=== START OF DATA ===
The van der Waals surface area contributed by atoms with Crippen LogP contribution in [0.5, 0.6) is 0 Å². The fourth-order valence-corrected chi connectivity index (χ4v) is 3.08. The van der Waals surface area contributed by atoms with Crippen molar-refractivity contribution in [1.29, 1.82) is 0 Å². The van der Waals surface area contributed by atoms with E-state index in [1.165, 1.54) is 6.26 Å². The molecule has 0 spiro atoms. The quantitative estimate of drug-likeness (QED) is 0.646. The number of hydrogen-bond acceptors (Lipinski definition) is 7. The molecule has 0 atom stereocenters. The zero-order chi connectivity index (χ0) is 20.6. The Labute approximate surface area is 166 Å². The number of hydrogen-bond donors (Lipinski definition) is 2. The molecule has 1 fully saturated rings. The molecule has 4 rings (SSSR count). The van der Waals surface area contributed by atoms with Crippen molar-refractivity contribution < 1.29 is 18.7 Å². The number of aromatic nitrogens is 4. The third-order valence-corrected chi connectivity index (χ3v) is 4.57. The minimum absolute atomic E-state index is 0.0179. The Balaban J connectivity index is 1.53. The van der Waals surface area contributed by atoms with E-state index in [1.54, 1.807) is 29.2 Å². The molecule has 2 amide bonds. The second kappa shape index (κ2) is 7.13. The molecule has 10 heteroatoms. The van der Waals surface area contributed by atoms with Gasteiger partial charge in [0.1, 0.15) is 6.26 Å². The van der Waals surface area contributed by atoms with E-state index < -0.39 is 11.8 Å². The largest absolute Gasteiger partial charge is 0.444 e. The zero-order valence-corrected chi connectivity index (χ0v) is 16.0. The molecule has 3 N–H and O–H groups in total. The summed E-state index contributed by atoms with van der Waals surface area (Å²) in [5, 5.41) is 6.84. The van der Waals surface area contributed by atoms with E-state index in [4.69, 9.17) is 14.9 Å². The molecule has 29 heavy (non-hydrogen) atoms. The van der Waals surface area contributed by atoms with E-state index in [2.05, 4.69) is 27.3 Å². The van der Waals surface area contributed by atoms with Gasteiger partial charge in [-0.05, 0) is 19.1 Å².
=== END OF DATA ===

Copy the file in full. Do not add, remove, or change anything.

The van der Waals surface area contributed by atoms with Crippen LogP contribution in [0.5, 0.6) is 0 Å². The fourth-order valence-corrected chi connectivity index (χ4v) is 3.08. The van der Waals surface area contributed by atoms with Crippen molar-refractivity contribution in [1.29, 1.82) is 0 Å². The van der Waals surface area contributed by atoms with E-state index in [1.165, 1.54) is 6.26 Å². The molecule has 0 spiro atoms. The quantitative estimate of drug-likeness (QED) is 0.646. The number of hydrogen-bond acceptors (Lipinski definition) is 7. The molecule has 0 atom stereocenters. The zero-order chi connectivity index (χ0) is 20.6. The Labute approximate surface area is 166 Å². The number of hydrogen-bond donors (Lipinski definition) is 2. The molecule has 1 fully saturated rings. The molecule has 4 rings (SSSR count). The van der Waals surface area contributed by atoms with Crippen molar-refractivity contribution < 1.29 is 18.7 Å². The number of aromatic nitrogens is 4. The third-order valence-corrected chi connectivity index (χ3v) is 4.57. The minimum absolute atomic E-state index is 0.0179. The Balaban J connectivity index is 1.53. The van der Waals surface area contributed by atoms with E-state index in [1.54, 1.807) is 29.2 Å². The molecule has 2 amide bonds. The second kappa shape index (κ2) is 7.13. The molecule has 10 heteroatoms. The van der Waals surface area contributed by atoms with Gasteiger partial charge in [0.1, 0.15) is 6.26 Å². The van der Waals surface area contributed by atoms with E-state index < -0.39 is 11.8 Å². The largest absolute Gasteiger partial charge is 0.444 e. The zero-order valence-corrected chi connectivity index (χ0v) is 16.0. The molecule has 3 N–H and O–H groups in total. The summed E-state index contributed by atoms with van der Waals surface area (Å²) in [5, 5.41) is 6.84. The van der Waals surface area contributed by atoms with E-state index in [4.69, 9.17) is 14.9 Å². The molecule has 29 heavy (non-hydrogen) atoms. The van der Waals surface area contributed by atoms with E-state index in [2.05, 4.69) is 27.3 Å². The van der Waals surface area contributed by atoms with Gasteiger partial charge in [-0.05, 0) is 19.1 Å².